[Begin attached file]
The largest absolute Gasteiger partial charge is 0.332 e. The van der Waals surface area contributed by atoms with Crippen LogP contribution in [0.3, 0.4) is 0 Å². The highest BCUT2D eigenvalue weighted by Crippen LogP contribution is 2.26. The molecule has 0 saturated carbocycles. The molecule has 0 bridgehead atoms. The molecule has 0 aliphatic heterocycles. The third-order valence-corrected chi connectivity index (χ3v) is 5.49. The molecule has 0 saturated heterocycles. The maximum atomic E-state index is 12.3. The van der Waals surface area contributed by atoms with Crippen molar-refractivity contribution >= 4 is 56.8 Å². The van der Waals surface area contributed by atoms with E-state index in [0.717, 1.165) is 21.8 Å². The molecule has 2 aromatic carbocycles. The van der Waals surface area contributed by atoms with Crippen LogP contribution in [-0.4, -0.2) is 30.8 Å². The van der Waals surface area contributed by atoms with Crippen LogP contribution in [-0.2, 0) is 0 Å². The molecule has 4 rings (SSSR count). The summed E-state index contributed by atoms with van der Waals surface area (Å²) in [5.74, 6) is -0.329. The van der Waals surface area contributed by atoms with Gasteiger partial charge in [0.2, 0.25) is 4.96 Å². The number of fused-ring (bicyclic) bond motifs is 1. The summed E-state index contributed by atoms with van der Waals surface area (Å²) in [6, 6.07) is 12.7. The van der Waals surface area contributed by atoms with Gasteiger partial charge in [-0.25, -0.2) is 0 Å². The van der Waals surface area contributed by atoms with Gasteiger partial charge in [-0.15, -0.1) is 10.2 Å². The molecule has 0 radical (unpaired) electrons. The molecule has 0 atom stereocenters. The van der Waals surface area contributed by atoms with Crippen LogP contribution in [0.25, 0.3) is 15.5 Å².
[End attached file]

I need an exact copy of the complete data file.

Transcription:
The largest absolute Gasteiger partial charge is 0.332 e. The van der Waals surface area contributed by atoms with Crippen LogP contribution in [0.3, 0.4) is 0 Å². The highest BCUT2D eigenvalue weighted by Crippen LogP contribution is 2.26. The molecule has 0 saturated carbocycles. The molecule has 0 bridgehead atoms. The molecule has 0 aliphatic heterocycles. The third-order valence-corrected chi connectivity index (χ3v) is 5.49. The molecule has 0 saturated heterocycles. The maximum atomic E-state index is 12.3. The van der Waals surface area contributed by atoms with Crippen molar-refractivity contribution >= 4 is 56.8 Å². The van der Waals surface area contributed by atoms with E-state index in [0.717, 1.165) is 21.8 Å². The molecule has 2 aromatic carbocycles. The van der Waals surface area contributed by atoms with Crippen LogP contribution in [-0.4, -0.2) is 30.8 Å². The van der Waals surface area contributed by atoms with Crippen LogP contribution in [-0.2, 0) is 0 Å². The molecule has 4 rings (SSSR count). The summed E-state index contributed by atoms with van der Waals surface area (Å²) in [5.74, 6) is -0.329. The van der Waals surface area contributed by atoms with Gasteiger partial charge in [0.2, 0.25) is 4.96 Å². The number of fused-ring (bicyclic) bond motifs is 1. The summed E-state index contributed by atoms with van der Waals surface area (Å²) in [6, 6.07) is 12.7. The van der Waals surface area contributed by atoms with Gasteiger partial charge in [-0.25, -0.2) is 0 Å². The van der Waals surface area contributed by atoms with Gasteiger partial charge in [-0.15, -0.1) is 10.2 Å². The molecule has 0 radical (unpaired) electrons. The molecule has 0 atom stereocenters. The van der Waals surface area contributed by atoms with Crippen LogP contribution in [0.25, 0.3) is 15.5 Å².